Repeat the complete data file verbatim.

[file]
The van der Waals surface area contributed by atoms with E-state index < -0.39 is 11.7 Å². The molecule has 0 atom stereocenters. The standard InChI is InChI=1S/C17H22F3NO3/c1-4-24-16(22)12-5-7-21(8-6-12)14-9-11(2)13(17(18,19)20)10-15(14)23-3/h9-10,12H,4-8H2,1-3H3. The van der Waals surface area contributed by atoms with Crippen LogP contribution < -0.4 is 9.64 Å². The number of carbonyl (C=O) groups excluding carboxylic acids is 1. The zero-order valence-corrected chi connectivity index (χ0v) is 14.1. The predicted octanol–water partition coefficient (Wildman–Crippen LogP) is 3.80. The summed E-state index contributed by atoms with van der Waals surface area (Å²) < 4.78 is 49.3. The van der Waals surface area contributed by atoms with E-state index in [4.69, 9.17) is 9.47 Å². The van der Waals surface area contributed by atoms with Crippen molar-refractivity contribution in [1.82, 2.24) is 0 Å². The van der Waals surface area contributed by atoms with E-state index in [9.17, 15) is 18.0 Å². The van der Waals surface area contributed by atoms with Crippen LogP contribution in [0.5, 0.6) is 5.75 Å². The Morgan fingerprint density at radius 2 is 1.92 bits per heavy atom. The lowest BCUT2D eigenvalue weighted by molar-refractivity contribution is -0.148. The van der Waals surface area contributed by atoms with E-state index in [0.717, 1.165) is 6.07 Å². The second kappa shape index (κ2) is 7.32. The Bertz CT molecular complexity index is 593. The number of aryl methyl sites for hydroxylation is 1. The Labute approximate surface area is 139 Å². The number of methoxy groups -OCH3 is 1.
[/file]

The van der Waals surface area contributed by atoms with E-state index < -0.39 is 11.7 Å². The molecule has 0 atom stereocenters. The standard InChI is InChI=1S/C17H22F3NO3/c1-4-24-16(22)12-5-7-21(8-6-12)14-9-11(2)13(17(18,19)20)10-15(14)23-3/h9-10,12H,4-8H2,1-3H3. The van der Waals surface area contributed by atoms with Crippen LogP contribution < -0.4 is 9.64 Å². The number of carbonyl (C=O) groups excluding carboxylic acids is 1. The zero-order valence-corrected chi connectivity index (χ0v) is 14.1. The predicted octanol–water partition coefficient (Wildman–Crippen LogP) is 3.80. The summed E-state index contributed by atoms with van der Waals surface area (Å²) < 4.78 is 49.3. The van der Waals surface area contributed by atoms with E-state index in [4.69, 9.17) is 9.47 Å². The van der Waals surface area contributed by atoms with Crippen molar-refractivity contribution in [1.82, 2.24) is 0 Å². The van der Waals surface area contributed by atoms with E-state index in [9.17, 15) is 18.0 Å². The van der Waals surface area contributed by atoms with Crippen LogP contribution in [0.5, 0.6) is 5.75 Å². The Morgan fingerprint density at radius 2 is 1.92 bits per heavy atom. The lowest BCUT2D eigenvalue weighted by molar-refractivity contribution is -0.148. The van der Waals surface area contributed by atoms with E-state index in [0.717, 1.165) is 6.07 Å². The second kappa shape index (κ2) is 7.32. The Bertz CT molecular complexity index is 593. The number of aryl methyl sites for hydroxylation is 1. The Labute approximate surface area is 139 Å². The number of methoxy groups -OCH3 is 1.